Major League Baseball finally got some good news last week following a postseason marked by criticism from many quarters about a new playoff system that seemed to negate regular season success (the elimination of all 100-win teams in early rounds) and a World Series between the Texas Rangers and Arizona Diamondbacks that drew record low ratings numbers and resulted in a five game Rangers win. But there was nothing but positive response to the announcement that longtime Atlanta Braves third base and infield coach Ron Washington would be joining the Los Angeles Angels as their new manager. Washington signed a two-year deal to manage a team that has in the eyes of most observers been a consistent under-achiever the past few years.
Despite having multiple MVP winner Mike Trout and current two-way star Shohei Otani on board, the Angels not only haven’t made the playoffs they haven’t even been very competitive. The hope is that Washington, who formerly managed the Texas Rangers and got them into the World Series twice before leaving in 2014, can revive a team that’s been both dormant and dull over the past few seasons. Washington has been credited with helping turn the Braves infield into one of the finest in the majors. This past season all four of its members made the National League All-Star team. Washington spent seven years with the Braves, and becomes the first Black manager hired in MLB since 2020, as well as the first for the Angels.
Washington has already begun addressing what remains a problem with the sport, increasing its diversity. He’s hired another longtime member of the Braves staff Eric Young to join his coaching staff. Young previously played 15 years in the majors before joining the coaching ranks, and previously had been first base coach with Arizona and Colorado before joining Atlanta in 2018. Washington also tried to hire Torii Hunter, but he reportedly turned down the offer. However he’s also hired Chili Davis, which gives his staff a trio of Black coaches, far more than many MLB teams.
While there’s happiness in several circles regarding Washington’s hiring, that doesn’t mean there aren’t also some questions being raised. The first concerns his age. At 71, he becomes the oldest current manager as well as being the second of the two Blacks holding those positions along with Dave Roberts of the Los Angeles Dodgers. “I’m lost for words, but not the work it will take,” Washington told the Associated Press by text when responding to the news. He was well known during his years with the Braves for being one of the hardest working coaches in the sport, arriving early and hitting hundreds of grounders to infielders in his other role as infield coach.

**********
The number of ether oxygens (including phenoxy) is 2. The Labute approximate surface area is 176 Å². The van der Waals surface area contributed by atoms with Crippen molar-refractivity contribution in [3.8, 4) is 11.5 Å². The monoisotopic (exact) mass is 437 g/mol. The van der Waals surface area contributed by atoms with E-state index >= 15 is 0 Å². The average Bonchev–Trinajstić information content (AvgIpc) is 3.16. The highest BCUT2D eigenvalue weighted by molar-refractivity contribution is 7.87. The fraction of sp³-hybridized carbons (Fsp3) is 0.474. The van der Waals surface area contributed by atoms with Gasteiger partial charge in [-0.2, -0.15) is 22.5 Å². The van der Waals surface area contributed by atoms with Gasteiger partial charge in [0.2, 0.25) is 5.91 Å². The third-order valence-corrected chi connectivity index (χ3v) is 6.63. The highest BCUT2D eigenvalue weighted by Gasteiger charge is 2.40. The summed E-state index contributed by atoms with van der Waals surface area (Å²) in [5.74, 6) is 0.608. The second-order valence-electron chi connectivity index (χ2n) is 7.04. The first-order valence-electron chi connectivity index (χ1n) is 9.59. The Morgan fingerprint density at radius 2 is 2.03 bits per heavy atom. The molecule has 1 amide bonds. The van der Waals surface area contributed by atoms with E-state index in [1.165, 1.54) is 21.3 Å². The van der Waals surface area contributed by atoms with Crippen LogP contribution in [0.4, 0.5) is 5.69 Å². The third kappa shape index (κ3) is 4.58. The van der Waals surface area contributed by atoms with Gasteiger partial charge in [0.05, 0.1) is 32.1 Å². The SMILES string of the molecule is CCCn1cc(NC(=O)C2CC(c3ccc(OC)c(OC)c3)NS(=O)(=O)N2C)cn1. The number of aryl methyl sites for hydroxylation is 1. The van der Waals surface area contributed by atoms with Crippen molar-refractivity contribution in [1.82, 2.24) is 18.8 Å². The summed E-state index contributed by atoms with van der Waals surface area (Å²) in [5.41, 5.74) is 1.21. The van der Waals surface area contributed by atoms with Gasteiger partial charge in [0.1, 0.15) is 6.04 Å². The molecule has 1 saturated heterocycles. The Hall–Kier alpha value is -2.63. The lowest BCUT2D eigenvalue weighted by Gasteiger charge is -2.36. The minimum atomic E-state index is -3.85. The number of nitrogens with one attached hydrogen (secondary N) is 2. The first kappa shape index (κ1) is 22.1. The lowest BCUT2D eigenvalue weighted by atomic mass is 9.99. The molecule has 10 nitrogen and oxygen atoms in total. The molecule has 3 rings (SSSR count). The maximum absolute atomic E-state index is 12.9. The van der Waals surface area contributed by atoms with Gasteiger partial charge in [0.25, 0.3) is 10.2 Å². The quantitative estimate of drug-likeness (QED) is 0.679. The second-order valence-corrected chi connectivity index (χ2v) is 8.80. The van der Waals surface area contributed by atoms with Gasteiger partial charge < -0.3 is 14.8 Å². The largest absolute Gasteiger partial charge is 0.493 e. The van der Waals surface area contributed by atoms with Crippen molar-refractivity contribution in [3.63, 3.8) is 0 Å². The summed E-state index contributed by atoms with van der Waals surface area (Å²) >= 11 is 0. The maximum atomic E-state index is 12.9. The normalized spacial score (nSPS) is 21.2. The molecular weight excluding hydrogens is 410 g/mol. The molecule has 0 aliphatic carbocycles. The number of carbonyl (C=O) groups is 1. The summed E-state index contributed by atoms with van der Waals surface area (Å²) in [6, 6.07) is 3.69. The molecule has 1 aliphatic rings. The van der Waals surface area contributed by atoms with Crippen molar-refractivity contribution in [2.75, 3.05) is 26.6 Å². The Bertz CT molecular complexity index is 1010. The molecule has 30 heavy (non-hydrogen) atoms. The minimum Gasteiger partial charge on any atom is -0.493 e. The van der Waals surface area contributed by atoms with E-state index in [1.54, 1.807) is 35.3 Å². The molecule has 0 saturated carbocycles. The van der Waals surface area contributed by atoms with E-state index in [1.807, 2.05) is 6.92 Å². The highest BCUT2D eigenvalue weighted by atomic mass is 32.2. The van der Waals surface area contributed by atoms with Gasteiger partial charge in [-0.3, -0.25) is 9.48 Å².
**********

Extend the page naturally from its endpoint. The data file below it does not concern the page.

He takes over a team that’s had eight straight losing seasons and nine consecutive non-playoff seasons. Both of those are the longest in baseball. Washington becomes the fourth manager for the Angels in six years, replacing Phil Nevin. Angels owner Arte Moreno at 77 has tired of waiting for success. Mike Scioscia had a 19-year run with the team as their manager, but no one since has been able to get the team into the expanded postseason. Joe Maddon, who had previously helped the Cubs break their multiple decades record of failure, proved unable to do the same with Texas. He’s also tired of paying out big money to both Trout and Ohtani, who became a free agent last week and may or may not return. Trout has three MVP awards but zero playoff victories, something Moreno hopes that Washington can change.
It took almost a decade for Washington to get another shot at managing, despite a successful track record while with Texas and also 13-year and two very good stints as a coach with Oakland. Some unfortunate off-the-field incidents no doubt contributed to that, although the Rangers thought so much of him that they overlooked the first issue in 2009 and were willing to overlook a second in 2014 and bring him back again, but he resigned instead. His importance to the Oakland A’s was dramatized during the film “Moneyball,” when actor Brent Jennings portrayed him describing to a player how tough it was to make the transition to first base. Former Athletics third baseman Eric Chavez once gave one of the Gold Gloves he earned for defensive prowess to Washington, crediting him with helping him develop into a top player. Former Braves and Gold Glove winners Freddie Freeman and Dansby Swanson also pay tribute to Washington’s coaching prowess.
He’s known as an old school manager and players advocate, but also someone able to make peace with the prevalence of advanced statistics (analytics) into the current game. Though he’s been in the National League for several years, his background with Oakland and Texas gives him plenty of foundation in the American League West. Perhaps the only other question is whether two years is long enough time for Washington to turn around the fortunes of the Angels.
But win or lose, it’s good that he’s gotten one final shot at doing what he loves most, managing a team. Hopefully, the results this time out will equal what he achieved from 2007-2014 with Texas, where he won two American League pennants and had a record of 664-611. No doubt Moreno also hopes that like the 2021 Braves, either the 2024 or 2025 Angels will eventually get a World Series title.